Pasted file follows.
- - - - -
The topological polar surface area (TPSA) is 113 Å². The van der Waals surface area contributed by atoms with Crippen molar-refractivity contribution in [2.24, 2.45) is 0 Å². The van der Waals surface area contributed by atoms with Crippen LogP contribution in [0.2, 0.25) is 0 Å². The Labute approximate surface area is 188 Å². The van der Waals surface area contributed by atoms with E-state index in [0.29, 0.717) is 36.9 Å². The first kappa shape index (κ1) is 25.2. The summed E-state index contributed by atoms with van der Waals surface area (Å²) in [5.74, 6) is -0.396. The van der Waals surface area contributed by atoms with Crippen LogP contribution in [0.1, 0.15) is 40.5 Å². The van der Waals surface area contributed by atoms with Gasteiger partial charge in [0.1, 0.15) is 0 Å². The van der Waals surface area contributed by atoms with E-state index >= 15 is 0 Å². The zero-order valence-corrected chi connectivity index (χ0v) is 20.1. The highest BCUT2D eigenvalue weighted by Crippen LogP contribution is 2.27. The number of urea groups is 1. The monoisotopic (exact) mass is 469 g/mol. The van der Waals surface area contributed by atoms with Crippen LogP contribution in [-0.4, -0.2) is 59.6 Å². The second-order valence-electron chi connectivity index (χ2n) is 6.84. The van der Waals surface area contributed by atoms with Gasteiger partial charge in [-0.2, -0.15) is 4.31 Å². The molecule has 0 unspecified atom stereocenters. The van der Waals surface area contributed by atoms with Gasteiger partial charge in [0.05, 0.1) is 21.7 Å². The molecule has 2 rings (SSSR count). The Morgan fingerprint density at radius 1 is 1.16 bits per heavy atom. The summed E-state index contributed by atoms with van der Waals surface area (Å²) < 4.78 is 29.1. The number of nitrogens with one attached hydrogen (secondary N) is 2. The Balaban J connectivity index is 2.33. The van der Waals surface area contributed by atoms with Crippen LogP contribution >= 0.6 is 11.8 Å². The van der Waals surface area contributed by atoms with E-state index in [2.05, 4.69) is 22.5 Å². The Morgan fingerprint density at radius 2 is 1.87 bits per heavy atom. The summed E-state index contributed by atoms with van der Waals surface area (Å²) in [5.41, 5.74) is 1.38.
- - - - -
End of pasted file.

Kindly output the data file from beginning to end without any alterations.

The topological polar surface area (TPSA) is 113 Å². The van der Waals surface area contributed by atoms with Crippen molar-refractivity contribution in [2.24, 2.45) is 0 Å². The van der Waals surface area contributed by atoms with Crippen LogP contribution in [0.2, 0.25) is 0 Å². The Labute approximate surface area is 188 Å². The van der Waals surface area contributed by atoms with E-state index in [0.29, 0.717) is 36.9 Å². The first kappa shape index (κ1) is 25.2. The summed E-state index contributed by atoms with van der Waals surface area (Å²) in [5.74, 6) is -0.396. The van der Waals surface area contributed by atoms with Crippen LogP contribution in [0.1, 0.15) is 40.5 Å². The van der Waals surface area contributed by atoms with Gasteiger partial charge in [0.1, 0.15) is 0 Å². The van der Waals surface area contributed by atoms with E-state index >= 15 is 0 Å². The zero-order valence-corrected chi connectivity index (χ0v) is 20.1. The highest BCUT2D eigenvalue weighted by Crippen LogP contribution is 2.27. The number of urea groups is 1. The monoisotopic (exact) mass is 469 g/mol. The van der Waals surface area contributed by atoms with Crippen LogP contribution in [-0.4, -0.2) is 59.6 Å². The second-order valence-electron chi connectivity index (χ2n) is 6.84. The van der Waals surface area contributed by atoms with Gasteiger partial charge in [-0.2, -0.15) is 4.31 Å². The molecule has 0 unspecified atom stereocenters. The van der Waals surface area contributed by atoms with Gasteiger partial charge in [0.05, 0.1) is 21.7 Å². The molecule has 2 rings (SSSR count). The Morgan fingerprint density at radius 1 is 1.16 bits per heavy atom. The summed E-state index contributed by atoms with van der Waals surface area (Å²) < 4.78 is 29.1. The number of nitrogens with one attached hydrogen (secondary N) is 2. The Balaban J connectivity index is 2.33. The van der Waals surface area contributed by atoms with Crippen LogP contribution >= 0.6 is 11.8 Å². The van der Waals surface area contributed by atoms with E-state index in [2.05, 4.69) is 22.5 Å². The Morgan fingerprint density at radius 2 is 1.87 bits per heavy atom. The summed E-state index contributed by atoms with van der Waals surface area (Å²) in [5.41, 5.74) is 1.38.